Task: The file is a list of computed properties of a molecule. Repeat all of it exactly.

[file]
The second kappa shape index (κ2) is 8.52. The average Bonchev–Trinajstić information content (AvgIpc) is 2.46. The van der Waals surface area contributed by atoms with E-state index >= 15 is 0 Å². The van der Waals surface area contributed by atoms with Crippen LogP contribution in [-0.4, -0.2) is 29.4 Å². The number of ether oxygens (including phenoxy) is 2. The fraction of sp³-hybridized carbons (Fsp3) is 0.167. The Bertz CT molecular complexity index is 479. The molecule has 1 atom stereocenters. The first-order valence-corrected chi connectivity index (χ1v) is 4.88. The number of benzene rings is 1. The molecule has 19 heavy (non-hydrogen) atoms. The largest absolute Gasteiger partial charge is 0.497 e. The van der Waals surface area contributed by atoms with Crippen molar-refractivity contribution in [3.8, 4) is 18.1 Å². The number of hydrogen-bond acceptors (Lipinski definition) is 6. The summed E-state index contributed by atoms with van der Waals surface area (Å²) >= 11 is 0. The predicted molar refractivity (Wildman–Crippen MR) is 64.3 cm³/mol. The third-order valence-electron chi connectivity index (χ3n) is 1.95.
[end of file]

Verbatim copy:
The second kappa shape index (κ2) is 8.52. The average Bonchev–Trinajstić information content (AvgIpc) is 2.46. The van der Waals surface area contributed by atoms with E-state index >= 15 is 0 Å². The van der Waals surface area contributed by atoms with Crippen LogP contribution in [-0.4, -0.2) is 29.4 Å². The number of ether oxygens (including phenoxy) is 2. The fraction of sp³-hybridized carbons (Fsp3) is 0.167. The Bertz CT molecular complexity index is 479. The molecule has 1 atom stereocenters. The first-order valence-corrected chi connectivity index (χ1v) is 4.88. The number of benzene rings is 1. The molecule has 19 heavy (non-hydrogen) atoms. The largest absolute Gasteiger partial charge is 0.497 e. The van der Waals surface area contributed by atoms with Crippen molar-refractivity contribution in [3.8, 4) is 18.1 Å². The number of hydrogen-bond acceptors (Lipinski definition) is 6. The summed E-state index contributed by atoms with van der Waals surface area (Å²) >= 11 is 0. The predicted molar refractivity (Wildman–Crippen MR) is 64.3 cm³/mol. The third-order valence-electron chi connectivity index (χ3n) is 1.95.